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The uncertainty surrounding the U.S. presidential election and the prospect of Trump's return to the White House cast a "shadow" over the NATO summit. The analysts noted that "concerns about President Joe Biden's staying power will fuel early stage and informal discussions among several allies on two key issues: whether the West has a winning strategy for Ukraine and the question of nuclear deterrence in Europe in the face of a potentially diminished U.S. presence."

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Britain's new Prime Minister Keir Starmer, attending his first NATO summit, expressed hope that financial aid for Ukraine would be "locked in" at the meeting. He viewed the summit as an opportunity to solidify the alliance's financial commitment to Ukraine.

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Starmer has pledged to increase U.K. defense spending to 2.5% of GDP, but has not provided a timeline for this increase. NATO figures show that the U.K. spent 2.3% in 2023.

Donald Trump has previously claimed that he could resolve the Russia-Ukraine conflict "in one day," without elaborating on his strategy. NATO leaders, speaking to CNBC, suggested that such comments reflected Trump's penchant for "bold" rhetoric rather than a concrete plan of action.

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Poland's Foreign Minister Rados?aw Sikorski told CNBC, "We'll react to actions, not words," when asked about the potential impact of a Trump re-election on the transatlantic alliance's foreign policy focus.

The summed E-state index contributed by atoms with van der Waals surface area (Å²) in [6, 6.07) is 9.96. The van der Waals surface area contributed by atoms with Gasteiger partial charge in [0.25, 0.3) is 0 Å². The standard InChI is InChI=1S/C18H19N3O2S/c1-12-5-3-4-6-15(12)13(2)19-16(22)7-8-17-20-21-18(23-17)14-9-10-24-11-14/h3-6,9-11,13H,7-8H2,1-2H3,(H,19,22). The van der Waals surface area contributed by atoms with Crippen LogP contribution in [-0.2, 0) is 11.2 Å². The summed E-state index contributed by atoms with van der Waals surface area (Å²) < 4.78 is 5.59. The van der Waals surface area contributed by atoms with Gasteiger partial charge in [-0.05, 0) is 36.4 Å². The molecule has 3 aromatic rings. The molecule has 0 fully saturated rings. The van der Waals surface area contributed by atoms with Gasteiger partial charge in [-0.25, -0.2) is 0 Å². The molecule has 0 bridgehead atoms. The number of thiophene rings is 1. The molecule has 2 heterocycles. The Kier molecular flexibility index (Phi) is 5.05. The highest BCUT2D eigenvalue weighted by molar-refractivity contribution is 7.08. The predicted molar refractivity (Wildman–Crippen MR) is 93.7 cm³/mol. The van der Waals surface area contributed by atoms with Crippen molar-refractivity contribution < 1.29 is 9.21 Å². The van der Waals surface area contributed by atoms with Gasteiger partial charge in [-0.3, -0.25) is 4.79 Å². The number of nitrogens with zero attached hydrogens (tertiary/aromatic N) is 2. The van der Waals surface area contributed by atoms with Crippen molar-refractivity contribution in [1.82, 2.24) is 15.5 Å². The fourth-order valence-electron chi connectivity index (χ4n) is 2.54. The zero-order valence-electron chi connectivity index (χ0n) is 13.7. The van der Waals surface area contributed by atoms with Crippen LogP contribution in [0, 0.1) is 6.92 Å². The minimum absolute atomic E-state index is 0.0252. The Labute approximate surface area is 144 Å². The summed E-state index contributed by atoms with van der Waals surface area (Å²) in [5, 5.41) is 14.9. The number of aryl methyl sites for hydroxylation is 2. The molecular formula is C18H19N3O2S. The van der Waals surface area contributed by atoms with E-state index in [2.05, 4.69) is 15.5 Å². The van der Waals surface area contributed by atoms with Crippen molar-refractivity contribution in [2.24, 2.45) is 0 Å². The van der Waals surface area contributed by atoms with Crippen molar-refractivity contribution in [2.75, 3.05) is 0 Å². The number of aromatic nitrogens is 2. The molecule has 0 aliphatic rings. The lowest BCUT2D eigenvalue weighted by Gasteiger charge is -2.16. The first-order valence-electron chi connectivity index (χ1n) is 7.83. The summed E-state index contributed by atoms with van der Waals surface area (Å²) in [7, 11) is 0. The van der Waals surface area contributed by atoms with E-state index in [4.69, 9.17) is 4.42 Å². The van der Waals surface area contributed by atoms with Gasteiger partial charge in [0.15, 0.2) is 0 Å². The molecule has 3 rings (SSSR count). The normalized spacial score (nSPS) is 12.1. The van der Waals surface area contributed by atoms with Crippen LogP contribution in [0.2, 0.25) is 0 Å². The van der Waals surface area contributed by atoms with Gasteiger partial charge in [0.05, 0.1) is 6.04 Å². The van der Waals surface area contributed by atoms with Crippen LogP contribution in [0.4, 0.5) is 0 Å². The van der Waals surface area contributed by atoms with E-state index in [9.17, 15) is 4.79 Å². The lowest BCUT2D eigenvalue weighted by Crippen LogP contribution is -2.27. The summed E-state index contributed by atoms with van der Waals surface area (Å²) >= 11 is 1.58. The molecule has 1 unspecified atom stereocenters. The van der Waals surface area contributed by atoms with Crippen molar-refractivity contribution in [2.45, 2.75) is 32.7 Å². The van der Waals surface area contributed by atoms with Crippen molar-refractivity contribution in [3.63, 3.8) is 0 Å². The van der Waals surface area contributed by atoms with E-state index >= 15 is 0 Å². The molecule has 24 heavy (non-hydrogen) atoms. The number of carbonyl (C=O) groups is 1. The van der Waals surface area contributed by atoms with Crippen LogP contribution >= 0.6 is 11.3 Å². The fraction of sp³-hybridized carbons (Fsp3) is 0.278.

Estonia's defense minister, Hanno Pevkur, emphasized that NATO allies do not interfere in each other's domestic politics and democratic processes. He stated, "The American people are the ones who are electing the U.S. president. So when, when the choice of American people is Donald Trump, then it's Donald Trump. Then all the countries in the world, including Estonia, including the NATO allies, have to talk with this administration who will be put in place."

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Trump's insistence on NATO members increasing their defense spending has been popular among his supporters. Even his critics acknowledge that several NATO allies, including larger members such as Germany, Canada, and France, have been slow to increase their expenditure. NATO estimates suggest that only 11 of its now-32 members met or exceeded the 2% of GDP threshold in 2023, with Poland leading this group.

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Balázs Orbán, political director for Hungary's Prime Minister Viktor Orbán, told CNBC that Trump's pressure on European countries had been "very positive," as it had spurred NATO allies to invest more in their own defense. He described Trump as adopting a "pro-European" stance on defense, adding that Hungary had initiated its military modernization program before Russia's full-scale invasion of Ukraine in February 2022, as a matter of "vital" national interest.

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Orbán stated, "We can tell our American friends, 'it's wonderful that you are here. If you are in trouble, we are there to defend you. If we are in trouble, you can come and please help us' but first and foremost, we are responsible for our own safety, and we have to do our job and what [former] President Trump is saying, and how he is putting pressure on European countries, I think it's very positive."